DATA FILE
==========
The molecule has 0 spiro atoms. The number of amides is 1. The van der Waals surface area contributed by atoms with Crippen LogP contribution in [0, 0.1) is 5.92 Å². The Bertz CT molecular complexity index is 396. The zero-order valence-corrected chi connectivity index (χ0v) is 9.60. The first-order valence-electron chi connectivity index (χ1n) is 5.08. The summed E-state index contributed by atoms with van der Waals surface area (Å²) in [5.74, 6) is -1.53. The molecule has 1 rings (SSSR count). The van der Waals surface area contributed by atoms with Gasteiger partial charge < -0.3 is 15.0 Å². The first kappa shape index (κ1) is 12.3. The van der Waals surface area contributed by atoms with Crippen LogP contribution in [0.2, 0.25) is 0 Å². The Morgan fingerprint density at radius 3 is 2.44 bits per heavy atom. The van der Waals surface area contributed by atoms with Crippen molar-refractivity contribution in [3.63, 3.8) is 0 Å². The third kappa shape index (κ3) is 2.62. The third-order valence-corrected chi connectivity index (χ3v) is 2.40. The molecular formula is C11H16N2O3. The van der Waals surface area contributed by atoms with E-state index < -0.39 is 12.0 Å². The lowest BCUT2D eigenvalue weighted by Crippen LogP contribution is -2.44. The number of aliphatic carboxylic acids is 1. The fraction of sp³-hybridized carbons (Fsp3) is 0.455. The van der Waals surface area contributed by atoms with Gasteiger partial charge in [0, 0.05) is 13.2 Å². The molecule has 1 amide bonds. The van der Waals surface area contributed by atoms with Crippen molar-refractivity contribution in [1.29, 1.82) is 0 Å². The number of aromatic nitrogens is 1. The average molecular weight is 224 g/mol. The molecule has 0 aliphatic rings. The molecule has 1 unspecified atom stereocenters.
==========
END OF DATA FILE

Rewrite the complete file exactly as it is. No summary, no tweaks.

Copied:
The molecule has 0 spiro atoms. The number of amides is 1. The van der Waals surface area contributed by atoms with Crippen LogP contribution in [0, 0.1) is 5.92 Å². The Bertz CT molecular complexity index is 396. The zero-order valence-corrected chi connectivity index (χ0v) is 9.60. The first-order valence-electron chi connectivity index (χ1n) is 5.08. The summed E-state index contributed by atoms with van der Waals surface area (Å²) in [5.74, 6) is -1.53. The molecule has 1 rings (SSSR count). The van der Waals surface area contributed by atoms with Gasteiger partial charge < -0.3 is 15.0 Å². The first kappa shape index (κ1) is 12.3. The van der Waals surface area contributed by atoms with Crippen LogP contribution in [0.2, 0.25) is 0 Å². The Morgan fingerprint density at radius 3 is 2.44 bits per heavy atom. The van der Waals surface area contributed by atoms with Crippen molar-refractivity contribution in [3.63, 3.8) is 0 Å². The third kappa shape index (κ3) is 2.62. The third-order valence-corrected chi connectivity index (χ3v) is 2.40. The molecular formula is C11H16N2O3. The van der Waals surface area contributed by atoms with E-state index < -0.39 is 12.0 Å². The lowest BCUT2D eigenvalue weighted by Crippen LogP contribution is -2.44. The number of aliphatic carboxylic acids is 1. The fraction of sp³-hybridized carbons (Fsp3) is 0.455. The van der Waals surface area contributed by atoms with Gasteiger partial charge in [0, 0.05) is 13.2 Å². The molecule has 1 amide bonds. The van der Waals surface area contributed by atoms with Crippen molar-refractivity contribution in [1.29, 1.82) is 0 Å². The number of aromatic nitrogens is 1. The average molecular weight is 224 g/mol. The molecule has 0 aliphatic rings. The molecule has 1 unspecified atom stereocenters.